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The Sexy Cat is Back

See more photos of the 2014 Jaguar F-Type here on Artvoice Daily.

2014 Jaguar F-Type

One look at the 2014 Jaguar F-Type, and you realize that Jaguar’s new owners understand the brand way better than Ford did when it was a part of their “Premium Automotive Group.” It wasn’t a stretch to say that perhaps a Jaguar or two looked more like a tarted-up Ford Taurus than a genuine Jaguar.

Well, no more of that stuff! The F-Type is a genuine sports car whose name deliberately reminds you of the legendary E-Type (XKE) which was born in the 1960s, and is still considered one of the most beautiful automotive shapes ever to see pavement. I spent part of a yucky afternoon in the warmth of the West-Herr Jaguar showroom, where a gorgeous Firesand F-Type S is currently residing. The S sits in the middle of the F-Type lineup, between the base car and the V-8 S. Under the bonnet sits a 3.0-liter supercharged V-6, rated at 380 horsepower, which Jaguar claims will propel the car from zero-to-60 in 4.8 seconds. It’s connected to an eight-speed automatic transmission which can also be manually run through the gears via the gear selector or the steering wheel-mounted paddle shifters. No manual transmission is yet offered, but there is one in the pipeline. The base car’s 3.0-liter engine is rated at 340 horsepower, while the 5.0-liter supercharged V-8 has a whopping 495 horsepower! The S is EPA rated at 19/27 miles per gallon city/highway.

You can’t talk about an F-Type without a discussion of its looks. Jaguar has brought back the sexy sports car to its fold, and from any angle it’ll have you drooling: the large grille opening which gives way to a gracefully sloping hood…er, bonnet; the sculpted sides, which are mostly devoid of ornamentation; and the rear with those two chrome pipes peeking out from under the uplifted valence. Nicely done, chaps! And there is a spoiler there—a real spoiler which actually has a function, this being a rear wheel-drive car. It automatically deploys at 60 miles per hour, or can be manually lifted via a switch on the console. This way it doesn’t “spoil” the car’s looks 24/7 like many fixed spoilers do.

Although the F-Type is a low-to-the-ground car, there’s not much of a problem getting in and out of it. It’s no slide in-and-out proposition mind you, but still very doable. And once you’re in there, you and your passenger are treated to a comfortable, roomy interior space. It’s definitely driver-oriented (as it should be), what with all of the controls mounted on the console, semi-separated from the passenger by an ingenious buttress which spans from the dash to the center of the console and also serves as a “hang-on” handle for the passenger.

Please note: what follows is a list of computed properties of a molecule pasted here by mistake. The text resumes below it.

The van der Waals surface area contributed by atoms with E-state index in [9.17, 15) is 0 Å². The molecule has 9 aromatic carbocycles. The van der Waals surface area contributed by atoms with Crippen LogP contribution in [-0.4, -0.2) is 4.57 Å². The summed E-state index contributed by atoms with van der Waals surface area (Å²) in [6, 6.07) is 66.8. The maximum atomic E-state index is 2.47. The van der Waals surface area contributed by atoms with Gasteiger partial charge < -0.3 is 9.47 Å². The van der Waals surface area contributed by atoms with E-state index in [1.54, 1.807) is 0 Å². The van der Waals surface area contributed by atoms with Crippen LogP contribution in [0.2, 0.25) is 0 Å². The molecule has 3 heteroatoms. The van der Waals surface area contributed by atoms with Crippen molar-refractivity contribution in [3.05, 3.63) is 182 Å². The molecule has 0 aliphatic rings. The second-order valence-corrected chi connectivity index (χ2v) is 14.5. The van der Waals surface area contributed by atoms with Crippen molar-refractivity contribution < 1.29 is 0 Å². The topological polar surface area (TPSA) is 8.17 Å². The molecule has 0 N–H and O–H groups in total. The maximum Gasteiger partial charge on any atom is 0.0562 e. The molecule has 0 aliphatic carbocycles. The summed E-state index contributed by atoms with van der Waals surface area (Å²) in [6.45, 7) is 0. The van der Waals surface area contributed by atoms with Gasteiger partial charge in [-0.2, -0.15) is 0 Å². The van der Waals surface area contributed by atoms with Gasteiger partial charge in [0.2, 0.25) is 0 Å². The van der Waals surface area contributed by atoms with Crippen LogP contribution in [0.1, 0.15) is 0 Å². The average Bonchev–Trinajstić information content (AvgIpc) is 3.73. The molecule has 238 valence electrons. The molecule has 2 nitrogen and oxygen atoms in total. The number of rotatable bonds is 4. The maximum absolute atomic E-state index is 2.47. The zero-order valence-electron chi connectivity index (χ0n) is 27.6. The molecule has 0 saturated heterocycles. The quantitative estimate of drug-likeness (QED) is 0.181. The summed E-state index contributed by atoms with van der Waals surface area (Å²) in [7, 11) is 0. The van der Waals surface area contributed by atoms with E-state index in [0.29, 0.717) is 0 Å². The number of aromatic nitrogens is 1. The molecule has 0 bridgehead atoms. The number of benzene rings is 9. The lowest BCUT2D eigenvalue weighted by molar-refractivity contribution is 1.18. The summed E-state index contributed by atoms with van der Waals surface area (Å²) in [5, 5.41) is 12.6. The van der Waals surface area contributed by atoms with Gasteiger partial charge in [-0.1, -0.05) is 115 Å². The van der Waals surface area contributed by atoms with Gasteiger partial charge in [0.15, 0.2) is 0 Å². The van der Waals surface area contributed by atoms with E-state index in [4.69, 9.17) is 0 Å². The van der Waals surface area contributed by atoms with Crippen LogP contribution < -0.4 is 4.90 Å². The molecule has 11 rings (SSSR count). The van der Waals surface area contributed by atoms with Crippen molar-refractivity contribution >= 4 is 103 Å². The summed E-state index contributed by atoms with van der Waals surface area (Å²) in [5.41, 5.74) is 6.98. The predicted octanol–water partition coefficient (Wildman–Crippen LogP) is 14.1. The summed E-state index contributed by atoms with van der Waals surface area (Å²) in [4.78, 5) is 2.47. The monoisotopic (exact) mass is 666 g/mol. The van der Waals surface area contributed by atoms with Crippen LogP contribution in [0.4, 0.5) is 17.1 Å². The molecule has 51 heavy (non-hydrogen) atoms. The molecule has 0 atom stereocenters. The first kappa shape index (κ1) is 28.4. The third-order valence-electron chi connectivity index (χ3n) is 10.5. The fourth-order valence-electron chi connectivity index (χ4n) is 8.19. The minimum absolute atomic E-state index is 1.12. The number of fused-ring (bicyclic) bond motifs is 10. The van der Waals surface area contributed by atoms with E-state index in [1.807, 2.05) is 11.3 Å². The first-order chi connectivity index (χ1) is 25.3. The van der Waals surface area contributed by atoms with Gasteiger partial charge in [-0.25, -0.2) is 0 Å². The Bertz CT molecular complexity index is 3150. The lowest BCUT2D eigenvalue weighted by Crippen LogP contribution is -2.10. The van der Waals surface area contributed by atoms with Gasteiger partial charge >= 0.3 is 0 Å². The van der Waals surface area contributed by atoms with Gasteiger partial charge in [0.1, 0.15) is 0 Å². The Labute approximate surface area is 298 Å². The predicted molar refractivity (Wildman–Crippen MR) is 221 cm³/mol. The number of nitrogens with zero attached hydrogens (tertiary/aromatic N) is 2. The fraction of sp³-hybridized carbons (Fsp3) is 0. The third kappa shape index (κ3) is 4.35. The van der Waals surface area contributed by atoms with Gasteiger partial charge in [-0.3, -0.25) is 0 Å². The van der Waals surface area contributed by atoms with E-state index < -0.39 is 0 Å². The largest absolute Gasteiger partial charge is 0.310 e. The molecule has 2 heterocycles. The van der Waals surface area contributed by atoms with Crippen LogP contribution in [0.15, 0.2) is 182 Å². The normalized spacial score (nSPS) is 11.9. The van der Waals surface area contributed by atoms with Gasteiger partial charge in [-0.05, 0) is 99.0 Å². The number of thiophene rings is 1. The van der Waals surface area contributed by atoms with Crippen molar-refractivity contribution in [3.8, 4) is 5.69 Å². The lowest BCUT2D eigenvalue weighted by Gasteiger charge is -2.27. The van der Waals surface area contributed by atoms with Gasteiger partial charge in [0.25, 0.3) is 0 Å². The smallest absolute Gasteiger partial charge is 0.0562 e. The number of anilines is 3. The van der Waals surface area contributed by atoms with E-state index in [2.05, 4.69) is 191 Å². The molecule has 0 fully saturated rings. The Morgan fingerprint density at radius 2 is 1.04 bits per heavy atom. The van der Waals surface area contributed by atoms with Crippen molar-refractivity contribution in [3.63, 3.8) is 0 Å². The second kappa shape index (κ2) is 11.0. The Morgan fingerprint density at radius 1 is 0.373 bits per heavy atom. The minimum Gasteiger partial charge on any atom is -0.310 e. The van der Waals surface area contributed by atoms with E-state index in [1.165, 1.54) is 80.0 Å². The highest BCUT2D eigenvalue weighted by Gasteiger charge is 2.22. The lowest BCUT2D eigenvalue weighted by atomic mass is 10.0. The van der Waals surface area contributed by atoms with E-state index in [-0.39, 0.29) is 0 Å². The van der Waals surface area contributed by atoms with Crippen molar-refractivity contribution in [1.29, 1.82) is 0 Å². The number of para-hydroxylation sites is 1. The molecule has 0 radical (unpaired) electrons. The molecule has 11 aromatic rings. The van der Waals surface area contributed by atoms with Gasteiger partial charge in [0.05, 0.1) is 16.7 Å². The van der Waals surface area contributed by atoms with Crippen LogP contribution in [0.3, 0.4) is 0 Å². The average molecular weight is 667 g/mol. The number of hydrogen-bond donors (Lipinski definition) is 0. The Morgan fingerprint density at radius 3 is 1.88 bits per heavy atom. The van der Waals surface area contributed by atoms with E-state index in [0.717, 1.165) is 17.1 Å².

I could go on and on about the features of the F-Type, but we’d probably run two or three pages over. Suffice it to say, there’s a lot going on for your money here. FYI, the orange S in the showroom has a starting price of $81,000—with extras it all added up to $93,970. The base car starts at just $69,000. But let’s go over a few neat things quickly anyway. The seats were black leather with a contrasting orange stitching. The wheels looked perfect for this car—20-inch black Tornado alloys set off nicely by the red brake calipers. The top goes up or down in 12 seconds—parked or at driving speeds up to 30 miles per hour.

I just might take sales manager Aaron Hill up on his offer to come back for a drive on a nicer day just to test the top while driving down the street. As if this car needs any help getting open-mouthed stares.

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Read more of Jim Corbran's You Auto Know every other week in Artvoice, and more frequently on Artvoice Daily.

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